King Lear: A Tragedy
King Lear is driven to the brink of madness by his own actions when he disinherits his youngest daughter, the lovely Cordelia, because of her inability to express her love for him. Having divided his realm between his remaining daughters, Goneril and Regan, Lear is betrayed by his two foolish and deceitful children, and is left to wander the heath with only his Fool, his servant Caius, and the madman Tom O’Bedlam for company. Eventually reunited with Cordelia, Lear is too late repents his rashness, and must face the tragic consequences of his choices.
Known as “The Bard of Avon,” William Shakespeare is arguably the greatest English-language writer known. Enormously popular during his life, Shakespeare’s works continue to resonate more than three centuries after his death, as has his influence on theatre and literature. Shakespeare’s innovative use of character, language, and experimentation with romance as tragedy served as a foundation for later playwrights and dramatists, and some of his most famous lines of dialogue have become part of everyday speech.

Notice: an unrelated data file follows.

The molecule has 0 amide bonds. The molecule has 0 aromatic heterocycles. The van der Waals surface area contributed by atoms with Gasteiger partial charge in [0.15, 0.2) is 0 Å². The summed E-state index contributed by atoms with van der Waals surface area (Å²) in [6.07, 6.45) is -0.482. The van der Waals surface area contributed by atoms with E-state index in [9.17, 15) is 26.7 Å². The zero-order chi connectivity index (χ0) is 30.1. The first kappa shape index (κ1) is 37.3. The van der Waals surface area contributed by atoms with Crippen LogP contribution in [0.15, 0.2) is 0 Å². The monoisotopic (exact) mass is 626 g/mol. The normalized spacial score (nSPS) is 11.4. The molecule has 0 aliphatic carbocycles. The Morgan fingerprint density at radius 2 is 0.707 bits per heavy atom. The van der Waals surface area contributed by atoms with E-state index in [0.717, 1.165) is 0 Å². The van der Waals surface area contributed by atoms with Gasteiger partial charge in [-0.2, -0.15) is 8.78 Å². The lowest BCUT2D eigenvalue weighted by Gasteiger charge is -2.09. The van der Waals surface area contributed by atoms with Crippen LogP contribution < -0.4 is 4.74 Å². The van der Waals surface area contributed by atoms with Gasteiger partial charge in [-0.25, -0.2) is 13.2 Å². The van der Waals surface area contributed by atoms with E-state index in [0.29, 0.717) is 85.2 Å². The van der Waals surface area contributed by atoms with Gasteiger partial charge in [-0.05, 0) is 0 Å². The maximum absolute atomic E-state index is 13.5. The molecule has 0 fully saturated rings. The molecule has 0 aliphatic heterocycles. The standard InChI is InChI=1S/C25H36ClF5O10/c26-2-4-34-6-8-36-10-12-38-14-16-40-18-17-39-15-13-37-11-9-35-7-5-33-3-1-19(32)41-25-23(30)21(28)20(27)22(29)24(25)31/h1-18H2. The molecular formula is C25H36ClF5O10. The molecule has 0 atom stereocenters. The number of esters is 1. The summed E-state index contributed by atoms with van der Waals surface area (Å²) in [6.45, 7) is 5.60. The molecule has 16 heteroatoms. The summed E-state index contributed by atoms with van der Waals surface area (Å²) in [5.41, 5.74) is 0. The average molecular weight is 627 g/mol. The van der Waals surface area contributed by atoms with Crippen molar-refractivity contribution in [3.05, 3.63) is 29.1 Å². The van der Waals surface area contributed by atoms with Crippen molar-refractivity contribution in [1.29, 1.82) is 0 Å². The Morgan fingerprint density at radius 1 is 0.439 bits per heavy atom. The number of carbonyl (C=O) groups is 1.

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In my true heart  I find shenames my very deed of love; Only shecomes too
short, that I profess Myself anenemy to all other joys Which the most precious
square of sense possesses, And find I am alone felicitate In your dear Highness'
CORDELIA So young, my lord, and true. LEAR Let itbe so! Thy truth, then, be thy
dower! For, by the sacred radiance of the sun, The mysteries of Hecat and the
night;  By all theoperation of the orbs Fromwhom we do exist and cease to
LEAR Out ofmy sight! KENT See better, Lear; and let me still remain The true
blank of thine eye. LEAR Now by Apollo KENT Now, by Apollo, King, Thou swear'
st thygods in vain.  LEAR O, vassal! miscreant! [Laying his hand on his